First Steps in Listing Your Business

First Steps in Listing Your BusinessWe’ve talked in the past about broad reasons why we might (and might not) take your listing, so today we’re going to get a bit more granular and talk about what that process of listing looks like.

I Want to Sell!

We get it! You’re ready to move on with your life and once you’ve told us you want to sell, you might already have a mental countdown clock started. But you shouldn’t start that clock, because we haven’t listed the business yet, and when we do, it’s going to take an average of 6-9 months to sell. So, we appreciate the enthusiasm but we need a few things first!

Key Information

We can’t price and promote your business without hard data. Most times that hard data is going to come from the last three years of tax returns along with the financial statements to substantiate and corroborate those returns. 

We’re going to need a bit of time with you and your accountant to understand some charges, as we haven’t worked side-by-side with you in the business for years and may not understand why certain things are classified the way they are.

Not Auditors

We aren’t the IRS and we aren’t interested in passing judgment or scolding you for where expenses have been classified. What matters to us is getting to a clear number of SDE that will allow us to move towards a proper price for your business. That said, we’ve seen some, shall we say, creative interpretations, including:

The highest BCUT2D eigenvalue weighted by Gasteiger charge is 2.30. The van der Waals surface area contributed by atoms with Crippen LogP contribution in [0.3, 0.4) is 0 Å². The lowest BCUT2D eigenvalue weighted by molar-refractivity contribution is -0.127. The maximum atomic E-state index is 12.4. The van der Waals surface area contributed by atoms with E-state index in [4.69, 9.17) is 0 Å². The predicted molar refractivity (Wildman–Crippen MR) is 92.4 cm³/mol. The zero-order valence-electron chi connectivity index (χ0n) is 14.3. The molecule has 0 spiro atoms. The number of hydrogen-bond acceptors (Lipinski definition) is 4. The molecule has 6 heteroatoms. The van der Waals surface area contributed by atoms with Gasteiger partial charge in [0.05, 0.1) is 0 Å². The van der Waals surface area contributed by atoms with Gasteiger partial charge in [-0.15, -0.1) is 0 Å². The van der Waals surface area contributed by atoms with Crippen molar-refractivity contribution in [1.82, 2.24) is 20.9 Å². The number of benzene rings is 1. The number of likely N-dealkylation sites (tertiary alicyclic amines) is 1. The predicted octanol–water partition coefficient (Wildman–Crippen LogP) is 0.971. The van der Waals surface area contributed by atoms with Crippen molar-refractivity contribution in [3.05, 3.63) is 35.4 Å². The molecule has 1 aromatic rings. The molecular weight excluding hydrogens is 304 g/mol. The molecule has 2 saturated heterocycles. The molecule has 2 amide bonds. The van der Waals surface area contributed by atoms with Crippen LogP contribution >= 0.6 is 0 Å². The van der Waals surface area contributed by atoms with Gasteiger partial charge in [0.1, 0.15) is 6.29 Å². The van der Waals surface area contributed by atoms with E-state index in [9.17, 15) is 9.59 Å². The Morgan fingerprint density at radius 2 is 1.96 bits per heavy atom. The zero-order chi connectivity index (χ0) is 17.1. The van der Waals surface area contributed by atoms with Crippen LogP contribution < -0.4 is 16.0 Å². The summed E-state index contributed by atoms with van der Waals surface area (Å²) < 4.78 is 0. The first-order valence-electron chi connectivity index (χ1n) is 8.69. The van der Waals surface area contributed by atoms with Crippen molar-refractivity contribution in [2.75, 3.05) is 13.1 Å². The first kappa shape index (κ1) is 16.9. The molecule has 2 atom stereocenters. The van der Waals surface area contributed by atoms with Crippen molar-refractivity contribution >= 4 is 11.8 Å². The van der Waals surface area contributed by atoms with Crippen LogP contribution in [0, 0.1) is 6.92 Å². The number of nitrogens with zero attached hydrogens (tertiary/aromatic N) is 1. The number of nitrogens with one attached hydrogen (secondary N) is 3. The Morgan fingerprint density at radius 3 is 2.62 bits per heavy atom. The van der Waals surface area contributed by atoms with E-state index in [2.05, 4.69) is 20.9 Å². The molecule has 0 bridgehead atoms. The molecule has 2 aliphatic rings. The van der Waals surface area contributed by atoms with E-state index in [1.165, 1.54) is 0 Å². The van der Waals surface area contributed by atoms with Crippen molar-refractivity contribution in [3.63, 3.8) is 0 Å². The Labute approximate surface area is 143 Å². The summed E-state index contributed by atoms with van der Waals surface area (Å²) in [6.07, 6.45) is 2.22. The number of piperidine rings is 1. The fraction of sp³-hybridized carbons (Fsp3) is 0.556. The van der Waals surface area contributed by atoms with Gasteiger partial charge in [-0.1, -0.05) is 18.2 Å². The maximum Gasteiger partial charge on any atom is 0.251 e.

• Vet visits for a dog classified as “security” expenses
  • Cosmetic surgery for a spouse classified as “building improvements”
  • A lake house used once in five years for a company retreat as an active company asset

Banks can be leery of excessive addbacks, but that doesn’t mean they won’t work with companies that have a lot of them. But without being clear as to what expenses are legitimate addbacks, we can’t get a true value for your business.

Seller Disclosure Statement

So we’ve gotten all the key paperwork we need to get pricing, now we need to cover anything the numbers can’t tell us, which can include:

  • Current or future lawsuits/legal actions against the business
  • lease/real estate situation (if applicable)
  • Upcoming changes (key employee or major customer leaving)

This information completes the snapshot we will come up with called the Confidential Business Review (CBR).

Why Confidentiality Matters

Confidentiality is perhaps an important part of a business sale in general, but it’s particularly important during the listing process. Don’t tell employees what is in the works or you may have an exodus that leaves you with a shell of a business.

Going to Market

Armed with all this information, we will put together marketing material to showcase your business in various formats and on various platforms, and to do so confidentially. We asked you to keep things confidential, and we follow our own advice. We even keep that confidentiality sometimes long after a sale closes, referring in general terms to a business in a generic industry in a generic region.

That countdown clock we referred to above? Now that the business is listed, you’re free to start it, but make sure you do with expectations that have been tempered by a discussion with us, not a timeframe you’ve manufactured in your head. You may have sold a business before, but you’ve never sold this business, in this market, before. 

Did this article make you realize you need to get a few ducks in a row before you can even list your business? We’d love to help you with those ducks! Give us a call.